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What a Global Crisis Reveals about Working from Home

Estimated Reading Time: 3 Minutes

“Microsoft, Google, Slack, Zoom et al struggling to deal with a spike in remote tools thanks to coronavirus”, reads a headline from tech news outlet, The Register. This came on March 12— just when companies in various European countries and most of the US started an all but mandatory work-from-home policy. More than a week after the initial tidal wave of users hit the big, centralized unified communications and collaboration (UCC) solutions, some of those are still crashing.

And then what? On March 18, Cisco revealed they were patching their Cisco Webex Meetings software after attackers were allowed to “exploit vulnerabilities by sending a malicious ARF or WRF file to a user through a link or email attachment and persuading the user to open the file on the local system.” Successful exploitations could allow those attackers to execute arbitrary code on the affected systems with the admin privileges of the targeted user. This occurred just as workers in Latin America started with home office. If UCC has a time to shine, then this is it.

After all, remote working has been commonplace in offices for years now, with reports even claiming that two thirds of the global workforce do home office at least once a week.

Following the urgent recommendations of the World Health Organization, in order to mitigate the effects of the coronavirus disease, companies around the world asked millions of people to work from home. As a result, effective communication immediately came to rely much more heavily on home-based meetings, calls, and video conferences. Thankfully, remote working of some form or other has been commonplace in offices for years already, with reports even claiming that two thirds of the global workforce do home office at least once a week. Why, then, when we finally need to rely on unified communication in a moment of crisis, does it constantly fail? Even if the faulty service was reported only from a minority of providers, those few bad apples are spoiling the whole barrel and shaking the reliability of unified communications and online collaboration solutions.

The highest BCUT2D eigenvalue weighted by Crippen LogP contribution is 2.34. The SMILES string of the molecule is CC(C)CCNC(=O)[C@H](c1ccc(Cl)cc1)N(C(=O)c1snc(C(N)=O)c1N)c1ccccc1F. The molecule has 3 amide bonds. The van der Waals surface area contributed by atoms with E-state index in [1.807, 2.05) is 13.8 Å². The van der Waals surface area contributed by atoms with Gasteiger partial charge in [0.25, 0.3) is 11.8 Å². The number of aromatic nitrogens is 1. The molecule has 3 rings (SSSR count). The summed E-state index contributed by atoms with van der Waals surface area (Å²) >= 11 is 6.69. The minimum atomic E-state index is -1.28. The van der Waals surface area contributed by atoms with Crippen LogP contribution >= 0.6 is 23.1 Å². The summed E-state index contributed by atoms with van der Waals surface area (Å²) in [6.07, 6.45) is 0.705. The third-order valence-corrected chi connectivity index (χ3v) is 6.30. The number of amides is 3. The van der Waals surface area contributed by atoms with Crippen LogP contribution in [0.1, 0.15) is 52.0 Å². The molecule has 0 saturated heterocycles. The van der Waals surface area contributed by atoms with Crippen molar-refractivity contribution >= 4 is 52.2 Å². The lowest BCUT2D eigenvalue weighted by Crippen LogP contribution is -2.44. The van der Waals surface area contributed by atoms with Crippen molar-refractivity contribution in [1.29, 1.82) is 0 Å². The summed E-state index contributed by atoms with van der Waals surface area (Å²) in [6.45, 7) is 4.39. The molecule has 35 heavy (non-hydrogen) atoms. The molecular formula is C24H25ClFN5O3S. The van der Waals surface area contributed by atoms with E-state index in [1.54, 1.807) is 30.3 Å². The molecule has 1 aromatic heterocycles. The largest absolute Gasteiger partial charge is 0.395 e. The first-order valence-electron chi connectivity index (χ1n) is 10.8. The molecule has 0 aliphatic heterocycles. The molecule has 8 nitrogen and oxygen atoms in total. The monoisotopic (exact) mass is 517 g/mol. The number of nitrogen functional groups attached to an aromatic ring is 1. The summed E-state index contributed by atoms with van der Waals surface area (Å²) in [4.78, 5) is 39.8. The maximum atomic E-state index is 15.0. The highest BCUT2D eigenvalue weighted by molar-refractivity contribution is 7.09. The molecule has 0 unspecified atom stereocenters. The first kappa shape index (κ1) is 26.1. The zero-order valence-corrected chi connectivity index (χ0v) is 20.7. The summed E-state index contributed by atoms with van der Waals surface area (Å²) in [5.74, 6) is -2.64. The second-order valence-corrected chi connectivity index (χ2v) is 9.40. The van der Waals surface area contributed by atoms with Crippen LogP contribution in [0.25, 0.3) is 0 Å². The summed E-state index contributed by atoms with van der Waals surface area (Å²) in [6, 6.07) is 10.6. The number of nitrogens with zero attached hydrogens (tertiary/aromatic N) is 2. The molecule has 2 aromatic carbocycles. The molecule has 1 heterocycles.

There is no doubt about the benefits of unified communications and collaboration (UCC) in times like these. Businesses being able to secure effective project and team collaboration while letting their employees maintain a safe distance from one another is one of the core advantages of UCC in the coronavirus crisis. Nevertheless, UCC providers must be up to the challenge of offering a reliable, secure and trustworthy platform for their users in order for their solutions to work properly.

If UCC has a time to shine, then this is it.

We at ECT are convinced local carriers have the opportunity to offer what no global company can offer at this time: a UCC service tailored to the needs of local markets; one that stores personal data within that same country, and that guarantees service to every user, even if they are all working from home simultaneously. And we can prove it by taking a look at our customers’ services: Fully operational and fully available, even now. Because, regardless of the reasons for failure, a patchy service is always unreliable and there is no trial period long enough to make up for the man-hours lost during down time.

ECT believes carriers are of the utmost importance not only to day-to-day communications but to extraordinary situations and emergencies like the one we are currently facing. We will discuss in a later post how they can help both with value-added services only available through them, and by providing complete solutions unavailable through OTT providers. If you are interested in learning more, we will be glad to hear from you.

ECT Editorial Team